With Mazda’s announcement of a MX-5 Club Edition, I got to thinking about small, sporty convertibles. When it comes to sporty roadsters, nothing this side of a Porsche Boxter can really top the MX-5 in terms of driving enjoyment. The MX-5 also costs under $25,000 to start, so it’s fantastic value as well. And then I got to thinking about the 2 Series, and I started to wonder whether or not I’d prefer it to an MX-5.

That sounds odd, doesn’t it? Preferring a Mazda to a BMW for a sports roadster car? Madness. Or maybe not.

BMW still makes some of the best sports cars out there, no doubt. The 2 Series is an incredible machine, one filled with the sort of fizz-inducing character missing from so many cars lately. But at what cost? The cheapest convertible BMW currently makes is the 228i convertible, which starts $37,900, or nearly $13,000 more than the MX-5. Granted, the 228i has a far more powerful, turbocharged engine, a power folding roof and an 8-Speed auto. It’s also nicer on the inside and better built. But the actual enjoyment had from both cars is far closer than that, with the Mazda possibly besting the 2er ‘vert.


Another knock against the 228i ‘vert is the gearbox. A sporty BMW convertible with no manual option? I can see that in the M4 convertible maybe, because that’s a hardcore driving machine and the DCT improves performance. But in a 228i convertible with a 2.0 liter engine? Cmon, that’s the picture perfect car for a row-your-own gearbox. Page one, chapter one of the sports car bible clearly states that all small, sporty, rear-wheel drive cars must come with a manual transmission available. There is a manual available in the lethal M235i convertible, however, the starting price of that tire-scorching car is, wait for it…$47,700! The 435i Coupe is cheaper than that to start.


BMW could learn a lot from little ole Mazda. Make the car as simple and pure as possible, give it a willing engine and a manual gearbox and it will live on in sports car history forever. I’m not saying that the 2 Series convertibles are bad cars, but they are a bit too expensive and complicated. Admittedly, BMW customers are used to having certain luxuries, like a power soft top and an automatic gearbox, but those things inflate the price to a level far too high for such a small car. I spec’d out a 228i convertible to how the average BMW customer would and it was nearly $50,000. If you have $50,000 to spend on a soft top sports car, the Porsche Boxter starts at $51,000. The 228i convertible may be a fantastic driving car, but is it as good as a Boxter?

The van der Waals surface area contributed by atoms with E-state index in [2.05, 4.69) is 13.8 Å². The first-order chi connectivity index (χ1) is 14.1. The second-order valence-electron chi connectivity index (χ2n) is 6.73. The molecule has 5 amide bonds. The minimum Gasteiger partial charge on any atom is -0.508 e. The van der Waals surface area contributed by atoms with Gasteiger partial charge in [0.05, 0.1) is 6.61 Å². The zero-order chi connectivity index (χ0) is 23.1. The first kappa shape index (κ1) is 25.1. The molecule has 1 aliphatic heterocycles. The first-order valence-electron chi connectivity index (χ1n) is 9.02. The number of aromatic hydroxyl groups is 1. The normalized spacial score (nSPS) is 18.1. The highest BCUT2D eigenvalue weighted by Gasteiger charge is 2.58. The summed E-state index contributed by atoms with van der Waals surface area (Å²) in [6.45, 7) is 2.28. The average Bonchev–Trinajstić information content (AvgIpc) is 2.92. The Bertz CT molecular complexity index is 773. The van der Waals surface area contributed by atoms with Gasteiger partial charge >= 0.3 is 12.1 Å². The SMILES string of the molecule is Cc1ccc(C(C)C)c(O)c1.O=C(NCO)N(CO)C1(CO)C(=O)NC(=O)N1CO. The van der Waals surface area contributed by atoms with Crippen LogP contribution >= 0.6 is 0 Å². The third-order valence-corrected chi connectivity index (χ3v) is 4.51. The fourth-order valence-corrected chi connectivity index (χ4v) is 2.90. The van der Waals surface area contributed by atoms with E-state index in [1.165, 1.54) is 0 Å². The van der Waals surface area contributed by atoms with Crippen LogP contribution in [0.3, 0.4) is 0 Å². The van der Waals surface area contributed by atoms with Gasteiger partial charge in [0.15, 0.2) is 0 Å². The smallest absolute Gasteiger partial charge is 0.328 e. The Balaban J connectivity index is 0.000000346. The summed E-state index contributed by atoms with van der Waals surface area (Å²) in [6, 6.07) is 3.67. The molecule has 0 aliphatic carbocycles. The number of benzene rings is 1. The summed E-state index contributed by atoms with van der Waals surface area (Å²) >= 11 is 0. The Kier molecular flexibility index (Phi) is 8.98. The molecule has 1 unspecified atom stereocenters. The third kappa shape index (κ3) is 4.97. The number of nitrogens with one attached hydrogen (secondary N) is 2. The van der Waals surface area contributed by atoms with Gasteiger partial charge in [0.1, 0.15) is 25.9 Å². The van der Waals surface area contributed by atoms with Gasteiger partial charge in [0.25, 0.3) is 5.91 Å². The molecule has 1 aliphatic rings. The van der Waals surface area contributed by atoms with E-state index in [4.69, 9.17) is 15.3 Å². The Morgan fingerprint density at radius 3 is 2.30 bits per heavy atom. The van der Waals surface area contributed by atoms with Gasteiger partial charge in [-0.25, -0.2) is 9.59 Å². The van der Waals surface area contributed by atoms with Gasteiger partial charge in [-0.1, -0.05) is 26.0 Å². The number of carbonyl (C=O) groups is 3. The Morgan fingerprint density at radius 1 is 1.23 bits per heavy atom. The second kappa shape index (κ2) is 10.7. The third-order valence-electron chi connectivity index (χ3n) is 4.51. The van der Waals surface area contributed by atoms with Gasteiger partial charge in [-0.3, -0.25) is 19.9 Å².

So how does the everyman, like you or I, get themselves into a small, sporty roadster with a manual gearbox without having to sell a child? If you need a brand new car, the answer is simple. The Mazda MX-5. But being BMWBLOG, I’m sure that’s not the answer you wanted to hear, nor did I, frankly. So, if you’re in the market for a soft top BMW sports car, look in your local classifieds and find an E46 M3 convertible.

E30, E36, E46, E93, F83 M3-2

The E46 M3 one of the best sports cars to ever grace tarmac. It had tons of power, a wonderful, high-revving engine, the joy of three-pedal shifting and some of the best handling you’ll ever feel. It perfectly encapsulated the joys of an MX-5 but with more power, a better sound and better handling. Being able to drop the top might not make you look very manly, if you are indeed a man, but it’ll give you an open-air driving experience like no other. Plus you’ll be able to hear that glorious 3.2 liter inline-six even better. Finding one with low mileage is tough but they’re out there. You might have to spend a pretty penny for one, but it’ll be peanuts to the $50,000 of an M235i and it’ll be better to drive as well.

Just make sure to skip the SMG gearbox and get the manual.